Keynote Speakers

4-6 January, 2022 • Hong Kong

Keynote speakers:

Invited speaker:

Gradient centralization and feature gradient decent for deep neural network optimization

Speaker: Prof. Lei Zhang, The Hong Kong Polytechnic University, Hong Kong

Abstract: The normalization methods are very important for the effective and efficient training of deep neural networks (DNNs). Many popular normalization methods operate on weights, such as weight normalization and weight standardization. We propose a very simple yet effective DNN optimization technique, namely gradient centralization (GC), which operates on the gradients of weights directly. GC simply centralizes the gradient vectors to have zero mean. It can be easily embedded into the current gradient based optimization algorithms with just one line of code. GC demonstrates various desired properties, such as accelerating the training process, improving the generalization performance, and the compatibility for fine-tuning pre-trained models. On the other hand, existing DNN optimizers such as stochastic gradient descent (SGD) mostly perform gradient descent on weight to minimize the loss, while the final goal of DNN model learning is to obtain a good feature space for data representation. Instead of performing gradient descent on weight, we propose a method, namely feature SGD (FSGD), to approximate the output feature with one-step gradient descent for linear layers. FSGD only needs to store an additional second-order statistic matrix of input features, and use its inverse to adjust the gradient descent of weight. FSGD demonstrates much better generalization performance than SGD in classification tasks.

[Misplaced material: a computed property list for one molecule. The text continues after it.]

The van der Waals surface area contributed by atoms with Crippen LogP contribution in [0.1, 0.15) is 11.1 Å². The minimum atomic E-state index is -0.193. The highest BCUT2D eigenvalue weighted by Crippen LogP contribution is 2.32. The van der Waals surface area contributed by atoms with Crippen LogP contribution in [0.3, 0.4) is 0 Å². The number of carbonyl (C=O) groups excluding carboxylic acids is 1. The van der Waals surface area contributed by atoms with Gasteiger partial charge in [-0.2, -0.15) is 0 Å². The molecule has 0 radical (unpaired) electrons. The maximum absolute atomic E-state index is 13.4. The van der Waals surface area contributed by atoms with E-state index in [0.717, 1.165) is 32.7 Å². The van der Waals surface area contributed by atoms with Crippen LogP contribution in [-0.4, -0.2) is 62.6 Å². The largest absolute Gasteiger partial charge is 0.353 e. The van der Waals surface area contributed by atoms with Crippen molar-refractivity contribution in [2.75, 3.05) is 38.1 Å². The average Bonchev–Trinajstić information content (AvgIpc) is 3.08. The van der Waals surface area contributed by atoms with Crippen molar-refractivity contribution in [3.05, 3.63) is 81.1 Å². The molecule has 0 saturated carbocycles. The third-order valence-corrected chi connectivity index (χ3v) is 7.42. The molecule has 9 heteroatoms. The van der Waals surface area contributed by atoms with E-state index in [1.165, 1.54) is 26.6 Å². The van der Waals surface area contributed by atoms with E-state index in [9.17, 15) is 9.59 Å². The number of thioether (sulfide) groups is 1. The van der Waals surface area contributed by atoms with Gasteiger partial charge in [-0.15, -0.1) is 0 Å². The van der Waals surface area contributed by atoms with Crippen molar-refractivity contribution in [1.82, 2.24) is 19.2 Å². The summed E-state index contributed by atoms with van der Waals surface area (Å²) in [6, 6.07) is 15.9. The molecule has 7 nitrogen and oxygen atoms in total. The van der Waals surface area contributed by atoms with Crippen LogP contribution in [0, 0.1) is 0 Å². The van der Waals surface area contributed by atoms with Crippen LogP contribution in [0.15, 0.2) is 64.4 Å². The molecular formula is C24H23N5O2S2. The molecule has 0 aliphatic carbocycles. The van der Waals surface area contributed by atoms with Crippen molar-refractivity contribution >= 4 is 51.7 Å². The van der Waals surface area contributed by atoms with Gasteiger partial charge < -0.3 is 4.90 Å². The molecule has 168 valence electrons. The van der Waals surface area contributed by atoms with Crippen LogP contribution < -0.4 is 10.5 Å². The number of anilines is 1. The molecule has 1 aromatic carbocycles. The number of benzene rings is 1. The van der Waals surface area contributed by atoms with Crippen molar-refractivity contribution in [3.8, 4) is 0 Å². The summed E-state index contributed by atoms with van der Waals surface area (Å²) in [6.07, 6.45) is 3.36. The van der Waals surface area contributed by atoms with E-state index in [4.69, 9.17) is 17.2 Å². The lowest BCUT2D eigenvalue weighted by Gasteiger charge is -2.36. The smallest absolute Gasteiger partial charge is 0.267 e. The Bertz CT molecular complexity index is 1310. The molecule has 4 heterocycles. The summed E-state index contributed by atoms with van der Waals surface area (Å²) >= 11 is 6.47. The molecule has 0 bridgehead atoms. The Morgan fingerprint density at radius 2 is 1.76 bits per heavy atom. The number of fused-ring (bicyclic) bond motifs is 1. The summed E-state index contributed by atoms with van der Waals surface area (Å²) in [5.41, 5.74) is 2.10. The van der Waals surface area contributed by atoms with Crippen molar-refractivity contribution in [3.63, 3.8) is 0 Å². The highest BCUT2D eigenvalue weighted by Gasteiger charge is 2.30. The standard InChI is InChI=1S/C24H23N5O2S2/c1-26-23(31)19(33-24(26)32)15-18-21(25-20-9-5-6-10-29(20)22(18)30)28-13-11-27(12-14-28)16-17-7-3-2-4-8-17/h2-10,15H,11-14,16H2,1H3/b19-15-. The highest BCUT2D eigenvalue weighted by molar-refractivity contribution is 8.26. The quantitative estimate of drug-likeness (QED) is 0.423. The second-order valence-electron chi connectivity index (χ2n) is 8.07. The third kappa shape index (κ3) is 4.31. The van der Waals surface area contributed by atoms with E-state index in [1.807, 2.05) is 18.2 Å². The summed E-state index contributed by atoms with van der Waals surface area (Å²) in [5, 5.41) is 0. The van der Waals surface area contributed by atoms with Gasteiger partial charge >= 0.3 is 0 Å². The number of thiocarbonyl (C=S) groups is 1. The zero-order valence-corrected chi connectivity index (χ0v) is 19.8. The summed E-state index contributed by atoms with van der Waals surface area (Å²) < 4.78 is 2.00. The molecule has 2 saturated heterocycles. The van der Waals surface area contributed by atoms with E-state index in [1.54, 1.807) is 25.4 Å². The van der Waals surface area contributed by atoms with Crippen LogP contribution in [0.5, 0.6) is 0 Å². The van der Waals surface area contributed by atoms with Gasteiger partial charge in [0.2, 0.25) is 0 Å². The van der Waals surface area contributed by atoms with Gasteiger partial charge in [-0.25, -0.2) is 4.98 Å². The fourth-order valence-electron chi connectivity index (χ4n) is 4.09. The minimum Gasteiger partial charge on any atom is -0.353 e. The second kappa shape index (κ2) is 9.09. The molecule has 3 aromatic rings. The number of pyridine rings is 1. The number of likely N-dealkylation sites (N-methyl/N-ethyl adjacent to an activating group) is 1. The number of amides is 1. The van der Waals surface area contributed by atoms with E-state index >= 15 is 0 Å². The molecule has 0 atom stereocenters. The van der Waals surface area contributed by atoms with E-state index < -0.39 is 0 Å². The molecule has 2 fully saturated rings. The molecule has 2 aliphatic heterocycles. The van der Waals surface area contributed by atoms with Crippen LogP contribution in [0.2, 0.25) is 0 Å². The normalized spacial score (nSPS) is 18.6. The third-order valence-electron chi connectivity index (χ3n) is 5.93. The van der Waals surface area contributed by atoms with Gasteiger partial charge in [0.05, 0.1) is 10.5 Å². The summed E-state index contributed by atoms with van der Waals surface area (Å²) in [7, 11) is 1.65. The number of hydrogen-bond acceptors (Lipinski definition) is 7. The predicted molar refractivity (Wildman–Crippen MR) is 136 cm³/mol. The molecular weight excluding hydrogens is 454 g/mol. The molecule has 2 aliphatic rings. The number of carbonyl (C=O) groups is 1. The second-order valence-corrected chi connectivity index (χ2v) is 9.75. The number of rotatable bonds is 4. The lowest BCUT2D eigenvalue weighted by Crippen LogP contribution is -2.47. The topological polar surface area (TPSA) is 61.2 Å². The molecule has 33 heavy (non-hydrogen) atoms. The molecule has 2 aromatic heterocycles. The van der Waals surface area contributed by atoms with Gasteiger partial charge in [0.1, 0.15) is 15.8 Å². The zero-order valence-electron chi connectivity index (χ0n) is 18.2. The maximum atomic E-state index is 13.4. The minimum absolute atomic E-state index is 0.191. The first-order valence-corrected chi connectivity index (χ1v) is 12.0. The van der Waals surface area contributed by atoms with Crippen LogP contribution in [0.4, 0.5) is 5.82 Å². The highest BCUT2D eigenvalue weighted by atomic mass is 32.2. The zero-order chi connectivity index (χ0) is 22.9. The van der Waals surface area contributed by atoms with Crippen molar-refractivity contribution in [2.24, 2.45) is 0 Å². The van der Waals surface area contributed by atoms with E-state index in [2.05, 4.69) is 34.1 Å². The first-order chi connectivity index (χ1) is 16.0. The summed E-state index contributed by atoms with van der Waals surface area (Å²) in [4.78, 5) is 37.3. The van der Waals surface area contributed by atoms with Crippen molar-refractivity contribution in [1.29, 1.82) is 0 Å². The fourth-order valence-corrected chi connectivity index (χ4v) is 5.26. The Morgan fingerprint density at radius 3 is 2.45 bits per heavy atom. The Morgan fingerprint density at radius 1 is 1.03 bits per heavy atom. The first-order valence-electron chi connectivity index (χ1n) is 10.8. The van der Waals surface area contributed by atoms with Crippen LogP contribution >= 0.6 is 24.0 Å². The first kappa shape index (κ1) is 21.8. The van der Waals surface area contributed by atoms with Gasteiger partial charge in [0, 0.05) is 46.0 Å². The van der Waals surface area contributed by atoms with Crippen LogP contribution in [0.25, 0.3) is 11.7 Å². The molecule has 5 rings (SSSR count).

Biography: Prof. Lei Zhang (M’04, SM’14, F’18) joined the Department of Computing, The Hong Kong Polytechnic University, as an Assistant Professor in 2006. Since July 2017, he has been a Chair Professor in the same department. His research interests include Computer Vision, Image and Video Analysis, Pattern Recognition, and Biometrics, etc. Prof. Zhang has published more than 200 papers in those areas. As of 2021, his publications have been cited more than 65,000 times in literature. Prof. Zhang is a Senior Associate Editor of IEEE Trans. on Image Processing, and is/was an Associate Editor of IEEE Trans. on Pattern Analysis and Machine Intelligence, SIAM Journal of Imaging Sciences, IEEE Trans. on CSVT, and Image and Vision Computing, etc. He is listed as a “Clarivate Analytics Highly Cited Researcher” consecutively from 2015 to 2020. More information can be found in his homepage

Current Status of AI Support in Medical Imaging and Diagnosis

Speaker: Prof. Hiroshi Fujita, Gifu University, Japan